Fire Island nudity ban just on federal land, officials say
The Fire Island National Seashore decision to enforce state law banning public nudity will not extend to the island's 17 communities and their beaches, officials with the National Park Service said.
"We only have authority over federal land," said Chief Ranger Lena Koschmann. "Those are not federally owned properties, so . . . we have no authority."
A spokesman for Suffolk County police, who patrol most of those beaches, said they don't plan to change efforts on enforcing laws against public nudity on Fire Island.
Soon after word spread in February that FINS would start enforcing state nudity laws, news outlets such as Queerty and Fire Island Q News, which blog about the gay communities at Fire Island Pines and Cherry Grove, posted statements from Koschmann explaining that those beaches would not be affected.
Koschmann said Friday that while the Carrington Tract of land between the Pines and Cherry Grove — colloquially referred to as the Meat Rack — falls under the new order, it will not be the focus of enforcement.
"The Meat Rack is federal property," Koschmann said. While there have been complaints of public sex and lewd behavior on that parcel, she said, "We're focusing on those areas that are likely to be high instances of visitor use conflict, so we're looking at areas where other visitors who aren't nude recreators would potentially be offended."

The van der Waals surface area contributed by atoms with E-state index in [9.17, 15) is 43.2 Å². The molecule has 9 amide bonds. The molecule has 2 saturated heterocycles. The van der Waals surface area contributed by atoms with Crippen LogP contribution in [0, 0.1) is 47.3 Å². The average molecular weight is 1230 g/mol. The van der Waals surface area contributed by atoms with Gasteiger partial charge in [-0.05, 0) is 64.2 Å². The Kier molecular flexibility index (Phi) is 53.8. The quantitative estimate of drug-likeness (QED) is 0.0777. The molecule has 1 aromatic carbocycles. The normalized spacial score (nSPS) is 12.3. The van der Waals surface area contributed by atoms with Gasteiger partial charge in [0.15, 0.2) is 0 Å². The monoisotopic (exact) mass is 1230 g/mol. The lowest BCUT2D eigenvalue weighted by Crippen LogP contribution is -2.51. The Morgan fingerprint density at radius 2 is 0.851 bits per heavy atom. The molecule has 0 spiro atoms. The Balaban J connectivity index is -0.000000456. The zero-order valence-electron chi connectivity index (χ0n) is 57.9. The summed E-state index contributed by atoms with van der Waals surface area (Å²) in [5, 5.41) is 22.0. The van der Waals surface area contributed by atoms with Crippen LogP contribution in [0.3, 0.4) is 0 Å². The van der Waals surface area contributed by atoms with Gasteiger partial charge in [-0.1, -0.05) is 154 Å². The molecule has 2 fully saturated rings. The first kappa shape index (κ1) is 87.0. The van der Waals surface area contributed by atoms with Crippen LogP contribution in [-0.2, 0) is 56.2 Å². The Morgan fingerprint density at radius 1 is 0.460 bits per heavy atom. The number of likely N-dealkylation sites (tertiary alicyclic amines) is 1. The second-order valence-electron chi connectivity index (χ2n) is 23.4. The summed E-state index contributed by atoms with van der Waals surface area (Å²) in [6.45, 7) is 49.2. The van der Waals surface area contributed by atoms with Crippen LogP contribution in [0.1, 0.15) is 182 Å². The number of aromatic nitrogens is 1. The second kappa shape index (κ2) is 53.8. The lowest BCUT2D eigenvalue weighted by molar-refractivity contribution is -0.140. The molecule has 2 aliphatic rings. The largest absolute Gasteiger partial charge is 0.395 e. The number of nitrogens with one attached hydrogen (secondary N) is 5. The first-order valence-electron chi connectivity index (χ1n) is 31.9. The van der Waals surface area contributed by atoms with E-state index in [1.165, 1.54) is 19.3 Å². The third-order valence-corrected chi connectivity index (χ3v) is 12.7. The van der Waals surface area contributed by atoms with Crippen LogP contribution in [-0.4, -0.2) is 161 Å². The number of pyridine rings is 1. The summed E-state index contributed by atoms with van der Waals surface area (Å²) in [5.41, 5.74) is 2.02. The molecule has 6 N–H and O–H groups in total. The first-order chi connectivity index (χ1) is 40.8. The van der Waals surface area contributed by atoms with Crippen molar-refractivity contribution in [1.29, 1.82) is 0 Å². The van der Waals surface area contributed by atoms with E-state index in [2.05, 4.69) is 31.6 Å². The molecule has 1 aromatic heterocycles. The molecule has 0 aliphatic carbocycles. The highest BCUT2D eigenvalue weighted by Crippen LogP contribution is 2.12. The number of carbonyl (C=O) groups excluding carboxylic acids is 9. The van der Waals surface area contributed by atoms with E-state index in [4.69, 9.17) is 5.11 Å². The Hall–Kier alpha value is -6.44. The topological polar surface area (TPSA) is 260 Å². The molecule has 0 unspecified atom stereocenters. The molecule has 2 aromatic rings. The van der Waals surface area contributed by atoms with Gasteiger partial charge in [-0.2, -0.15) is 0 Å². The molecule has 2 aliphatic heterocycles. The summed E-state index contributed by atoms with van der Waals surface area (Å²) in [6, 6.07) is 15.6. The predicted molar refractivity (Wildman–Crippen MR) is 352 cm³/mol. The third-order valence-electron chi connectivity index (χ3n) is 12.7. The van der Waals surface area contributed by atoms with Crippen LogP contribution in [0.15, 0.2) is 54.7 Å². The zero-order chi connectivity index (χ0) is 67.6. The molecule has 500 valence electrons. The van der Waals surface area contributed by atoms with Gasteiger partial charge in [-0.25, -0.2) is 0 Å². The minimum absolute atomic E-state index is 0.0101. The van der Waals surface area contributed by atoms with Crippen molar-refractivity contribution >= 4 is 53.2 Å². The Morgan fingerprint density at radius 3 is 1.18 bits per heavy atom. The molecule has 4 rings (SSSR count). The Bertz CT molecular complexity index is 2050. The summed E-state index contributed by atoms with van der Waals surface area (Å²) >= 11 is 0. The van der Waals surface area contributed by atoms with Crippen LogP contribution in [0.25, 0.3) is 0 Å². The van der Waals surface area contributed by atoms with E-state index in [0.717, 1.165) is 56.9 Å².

When FINS Superintendent Christopher Soller released his compendium for park use in February, he highlighted five areas where park rangers would concentrate on enforcing state nudity laws: Lighthouse Beach, Watch Hill, Sailors Haven, Barrett Beach and the beach at the Wilderness Visitor Center.
"This summer is kind of a trial run; we don't want to have to do an islandwide ban necessarily but it depends on how the summer goes," Koschmann said. "If we start enforcing state law in those five areas and see huge increases in nude recreating in other areas that are creating visitor use conflict, we will expand our enforcement."
Robert Morton, executive director of the Naturist Action Committee, which advocates for nudists' rights, said that's cold comfort to those who have enjoyed clothing-optional bathing at Lighthouse Beach.
"This is something that will have a major consequence," Morton said, adding that the group has retained legal counsel and hopes to see the decision to enforce state nudity law reversed. "If you've ever been to Lighthouse Beach on a summer afternoon you can see that there are a lot of people who will be affected, and there are a lot of people who are pushing back."